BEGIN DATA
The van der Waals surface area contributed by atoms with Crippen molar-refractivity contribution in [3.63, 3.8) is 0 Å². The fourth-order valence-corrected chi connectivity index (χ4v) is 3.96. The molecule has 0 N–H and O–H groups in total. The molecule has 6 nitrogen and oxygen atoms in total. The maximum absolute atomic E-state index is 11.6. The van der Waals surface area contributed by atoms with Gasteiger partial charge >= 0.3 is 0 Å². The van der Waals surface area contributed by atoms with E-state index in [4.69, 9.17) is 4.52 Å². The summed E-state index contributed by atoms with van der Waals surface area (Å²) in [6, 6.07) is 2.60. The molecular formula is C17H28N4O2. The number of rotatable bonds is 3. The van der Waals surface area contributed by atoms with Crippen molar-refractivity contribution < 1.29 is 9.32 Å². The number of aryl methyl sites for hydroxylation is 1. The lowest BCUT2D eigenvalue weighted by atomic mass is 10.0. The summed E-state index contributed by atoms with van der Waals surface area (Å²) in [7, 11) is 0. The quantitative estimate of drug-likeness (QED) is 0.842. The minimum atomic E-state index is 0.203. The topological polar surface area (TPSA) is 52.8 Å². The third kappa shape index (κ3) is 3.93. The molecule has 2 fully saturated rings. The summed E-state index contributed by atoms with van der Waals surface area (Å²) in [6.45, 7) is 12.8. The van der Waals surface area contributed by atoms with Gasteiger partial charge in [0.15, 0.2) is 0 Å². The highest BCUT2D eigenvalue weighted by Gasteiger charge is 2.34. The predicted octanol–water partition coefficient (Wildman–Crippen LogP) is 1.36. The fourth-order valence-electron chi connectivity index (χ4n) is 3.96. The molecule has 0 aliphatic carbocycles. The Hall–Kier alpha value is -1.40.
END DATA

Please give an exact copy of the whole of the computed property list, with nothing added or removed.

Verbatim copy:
The van der Waals surface area contributed by atoms with Crippen molar-refractivity contribution in [3.63, 3.8) is 0 Å². The fourth-order valence-corrected chi connectivity index (χ4v) is 3.96. The molecule has 0 N–H and O–H groups in total. The molecule has 6 nitrogen and oxygen atoms in total. The maximum absolute atomic E-state index is 11.6. The van der Waals surface area contributed by atoms with Gasteiger partial charge >= 0.3 is 0 Å². The van der Waals surface area contributed by atoms with E-state index in [4.69, 9.17) is 4.52 Å². The summed E-state index contributed by atoms with van der Waals surface area (Å²) in [6, 6.07) is 2.60. The molecular formula is C17H28N4O2. The number of rotatable bonds is 3. The van der Waals surface area contributed by atoms with Crippen molar-refractivity contribution < 1.29 is 9.32 Å². The number of aryl methyl sites for hydroxylation is 1. The lowest BCUT2D eigenvalue weighted by atomic mass is 10.0. The summed E-state index contributed by atoms with van der Waals surface area (Å²) in [7, 11) is 0. The quantitative estimate of drug-likeness (QED) is 0.842. The minimum atomic E-state index is 0.203. The topological polar surface area (TPSA) is 52.8 Å². The third kappa shape index (κ3) is 3.93. The molecule has 2 fully saturated rings. The summed E-state index contributed by atoms with van der Waals surface area (Å²) in [6.45, 7) is 12.8. The van der Waals surface area contributed by atoms with Gasteiger partial charge in [0.15, 0.2) is 0 Å². The highest BCUT2D eigenvalue weighted by Gasteiger charge is 2.34. The predicted octanol–water partition coefficient (Wildman–Crippen LogP) is 1.36. The fourth-order valence-electron chi connectivity index (χ4n) is 3.96. The molecule has 0 aliphatic carbocycles. The Hall–Kier alpha value is -1.40.